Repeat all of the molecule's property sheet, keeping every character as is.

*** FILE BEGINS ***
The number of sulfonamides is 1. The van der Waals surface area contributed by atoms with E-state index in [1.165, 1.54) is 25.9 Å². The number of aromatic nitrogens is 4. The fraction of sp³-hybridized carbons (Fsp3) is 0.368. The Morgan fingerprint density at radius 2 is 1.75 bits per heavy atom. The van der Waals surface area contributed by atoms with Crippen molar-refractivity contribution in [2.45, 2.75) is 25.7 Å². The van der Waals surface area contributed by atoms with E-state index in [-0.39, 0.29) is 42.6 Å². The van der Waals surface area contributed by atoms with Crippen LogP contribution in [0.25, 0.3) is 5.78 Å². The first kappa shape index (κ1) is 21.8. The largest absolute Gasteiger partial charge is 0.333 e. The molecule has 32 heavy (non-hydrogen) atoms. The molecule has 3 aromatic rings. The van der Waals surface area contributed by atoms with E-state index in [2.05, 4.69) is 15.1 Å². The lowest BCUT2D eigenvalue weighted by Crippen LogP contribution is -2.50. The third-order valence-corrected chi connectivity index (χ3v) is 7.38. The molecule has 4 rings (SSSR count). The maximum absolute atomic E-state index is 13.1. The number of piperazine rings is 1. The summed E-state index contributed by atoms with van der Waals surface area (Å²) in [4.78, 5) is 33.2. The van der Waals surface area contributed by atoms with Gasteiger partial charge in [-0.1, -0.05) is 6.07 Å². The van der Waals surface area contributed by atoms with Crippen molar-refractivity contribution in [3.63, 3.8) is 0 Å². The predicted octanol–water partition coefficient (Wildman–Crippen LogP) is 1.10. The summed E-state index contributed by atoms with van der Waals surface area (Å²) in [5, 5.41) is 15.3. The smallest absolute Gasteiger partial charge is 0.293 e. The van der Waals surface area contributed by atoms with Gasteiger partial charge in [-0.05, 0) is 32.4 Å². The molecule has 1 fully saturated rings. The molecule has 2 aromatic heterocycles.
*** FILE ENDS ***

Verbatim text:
The number of sulfonamides is 1. The van der Waals surface area contributed by atoms with E-state index in [1.165, 1.54) is 25.9 Å². The number of aromatic nitrogens is 4. The fraction of sp³-hybridized carbons (Fsp3) is 0.368. The Morgan fingerprint density at radius 2 is 1.75 bits per heavy atom. The van der Waals surface area contributed by atoms with Crippen molar-refractivity contribution in [2.45, 2.75) is 25.7 Å². The van der Waals surface area contributed by atoms with E-state index in [-0.39, 0.29) is 42.6 Å². The van der Waals surface area contributed by atoms with Crippen LogP contribution in [0.25, 0.3) is 5.78 Å². The first kappa shape index (κ1) is 21.8. The largest absolute Gasteiger partial charge is 0.333 e. The molecule has 32 heavy (non-hydrogen) atoms. The molecule has 3 aromatic rings. The van der Waals surface area contributed by atoms with E-state index in [2.05, 4.69) is 15.1 Å². The lowest BCUT2D eigenvalue weighted by Crippen LogP contribution is -2.50. The third-order valence-corrected chi connectivity index (χ3v) is 7.38. The molecule has 4 rings (SSSR count). The maximum absolute atomic E-state index is 13.1. The number of piperazine rings is 1. The summed E-state index contributed by atoms with van der Waals surface area (Å²) in [4.78, 5) is 33.2. The van der Waals surface area contributed by atoms with Gasteiger partial charge in [-0.1, -0.05) is 6.07 Å². The van der Waals surface area contributed by atoms with Crippen molar-refractivity contribution in [3.63, 3.8) is 0 Å². The predicted octanol–water partition coefficient (Wildman–Crippen LogP) is 1.10. The summed E-state index contributed by atoms with van der Waals surface area (Å²) in [5, 5.41) is 15.3. The smallest absolute Gasteiger partial charge is 0.293 e. The van der Waals surface area contributed by atoms with Gasteiger partial charge in [-0.05, 0) is 32.4 Å². The molecule has 1 fully saturated rings. The molecule has 2 aromatic heterocycles.